Jeannine Mermet, 93, who brought a splash and dash of Parisian style to staid Philadelphia in the mid-1960s with groundbreaking French restaurants including Janine et Jeannine and La Truffe, died May 17 at Parkview, a nursing home in Wilmington. She lived in West Philadelphia for many years, followed by Lower Merion.
“She loved being fit and staying in shape,” her daughter Sherry Witman said. Ms. Mermet swam several times a week at Witman’s water-aerobics class at the Ardmore YMCA, later in Haverford. Ms Mermet moved to Delaware several years ago to be closer to daughter Patricia Lavin.
Ms. Mermet told The Inquirer two decades ago that no one in Philadelphia knew what a quiche was in 1966 when she and a partner opened Janine et Jeannine.
The only child of a chauffeur, Ms. Mermet was a Montmartre schoolgirl when the German army overran France in 1940. She and her classmates were evacuated to the south. After four months, she returned to Paris, where she lived under Nazi rule until the city was liberated in 1944.
For a memoir produced in 2018 by filmmakers Vicky Funari and Hilary Brashear, Ms. Mermet recounted how in late 1945, barely 17 years old, she met Franklin Lazos, an American soldier, in the Paris metro. They were married three months later and moved first to his hometown of Schuylkill Haven in Schuylkill County, Pa., and then to Philadelphia with their two daughters. She quickly learned English and took singing lessons.
Lazos happened upon a Center City nightclub whose chorus line opened the show. One night, the choreographer asked Ms. Mermet — who used her birth name professionally — whether she had ever danced. That turned into a career that slowed down shortly before the birth of the couple’s son, Keith, and resumed until the early 1960s. In the 1950s, Ms. Mermet and her husband divorced. Keith Lazos died in 2015 at age 62.
“I used to watch her [rehearse] on the chorus line,” said Patricia Lavin, who said her mother had “a heart of gold. If anyone was alone on Christmas, she’d welcome them to our home.”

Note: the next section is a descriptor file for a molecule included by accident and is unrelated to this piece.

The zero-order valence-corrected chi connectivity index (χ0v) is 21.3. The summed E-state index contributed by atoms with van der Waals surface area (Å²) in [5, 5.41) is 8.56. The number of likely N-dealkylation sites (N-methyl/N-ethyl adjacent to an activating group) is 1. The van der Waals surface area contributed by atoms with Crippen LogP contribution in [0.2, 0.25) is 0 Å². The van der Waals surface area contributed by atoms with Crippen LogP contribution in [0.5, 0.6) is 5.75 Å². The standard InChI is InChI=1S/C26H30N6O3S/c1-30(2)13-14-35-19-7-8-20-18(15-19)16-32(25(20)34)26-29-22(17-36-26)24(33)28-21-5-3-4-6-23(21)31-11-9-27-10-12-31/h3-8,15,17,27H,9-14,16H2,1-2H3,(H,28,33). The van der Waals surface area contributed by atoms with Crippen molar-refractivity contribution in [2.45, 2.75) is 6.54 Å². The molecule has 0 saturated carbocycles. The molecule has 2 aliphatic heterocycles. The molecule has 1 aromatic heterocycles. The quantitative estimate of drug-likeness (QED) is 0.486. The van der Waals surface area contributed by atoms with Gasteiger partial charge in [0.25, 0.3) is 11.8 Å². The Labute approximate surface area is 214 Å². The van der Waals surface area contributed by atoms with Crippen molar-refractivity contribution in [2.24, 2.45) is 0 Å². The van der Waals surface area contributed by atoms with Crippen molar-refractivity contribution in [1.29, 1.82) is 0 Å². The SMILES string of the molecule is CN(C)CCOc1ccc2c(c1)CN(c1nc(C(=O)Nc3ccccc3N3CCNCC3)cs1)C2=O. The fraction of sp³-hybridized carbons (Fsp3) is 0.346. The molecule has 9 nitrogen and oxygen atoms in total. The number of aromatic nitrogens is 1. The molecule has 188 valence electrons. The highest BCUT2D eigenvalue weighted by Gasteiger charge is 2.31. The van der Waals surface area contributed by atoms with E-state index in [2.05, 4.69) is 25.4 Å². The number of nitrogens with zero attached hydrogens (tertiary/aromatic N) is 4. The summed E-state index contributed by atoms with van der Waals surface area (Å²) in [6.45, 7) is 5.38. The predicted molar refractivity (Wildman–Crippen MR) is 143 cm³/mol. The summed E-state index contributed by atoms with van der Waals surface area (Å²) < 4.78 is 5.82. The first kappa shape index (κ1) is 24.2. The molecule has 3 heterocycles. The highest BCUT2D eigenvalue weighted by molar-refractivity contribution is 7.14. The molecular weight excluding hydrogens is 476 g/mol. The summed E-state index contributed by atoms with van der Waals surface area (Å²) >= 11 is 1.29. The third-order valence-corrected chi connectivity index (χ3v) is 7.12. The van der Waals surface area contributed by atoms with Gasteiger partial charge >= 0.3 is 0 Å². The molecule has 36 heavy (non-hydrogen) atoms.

In the early 1960s, she told her biographers, she noticed that Philadelphia was changing.
“Some of the clubs were closing,” she said. “It wasn’t ‘in’ anymore. They were looking toward food, talking about food. Everybody wanted to open a restaurant. Except for me.” That is, until she met Janine Etienne, also a Frenchwoman, who suggested that they go into the restaurant business together.
In January 1966, during a snowstorm, they opened Janine et Jeannine at 408 S. Second St., across from Head House Square and now the Mexican restaurant Xochitl.
“We worked all day,” Ms. Mermet wrote. “We did all the cooking, all the shopping. I would get up at 5 in the morning to go shopping for the restaurant in South Philadelphia. And then we worked all day and all night. But at night before we opened, we’d always wear an evening gown. So we were very quickly known as Janine et Jeannine, the two French women that are so elegant all the time at their restaurant. They didn’t realize how hard we’d work, you know?”
When their landlord demanded a share of the profits to renew the lease, in 1970 they found an old coffee-import house at 10 S. Front St.
They moved Janine et Jeannine, later redoing it as La Truffe, a far-more-polished restaurant serving nouvelle cuisine.
La Truffe, a perennial best-of-Philadelphia contender, was popular among the Chaîne des Rôtisseurs gourmet set. It had a disco called La Boheme on the second floor. Lavin was the lunch chef and cake baker for several years.
In 1988, noted chefs including Georges Perrier and Jean-Marie Lacroix re-created Babette’s Feast, after the movie, with a menu studded with dishes such as turtle soup and quail wrapped in pastry. Ms. Mermet stepped back into the spotlight, singing on weekends with a combo, until La Truffe’s closing in 1996.
She also operated Tout Suite and Windows on the Water in Philadelphia. Her finale was the short-lived Sienna, in Wilmington, which opened in 1998.
For two decades, she was the companion of Tom Foglietta, the longtime member of Philadelphia City Council, congressman, and U.S. ambassador to Italy, until his death in 2004.
In addition to her daughters, Ms. Mermet is survived by four grandchildren, 11 great-grandchildren, and four great-great grandchildren.
Visitation will be 10 a.m. to 11:45 a.m. Tuesday, May 31, with a service to follow at noon at the D’Anjolell Barone Memorial Home of Wallingford, 908 S. Providence Rd, Wallingford, Pa. 19086. Burial will be private.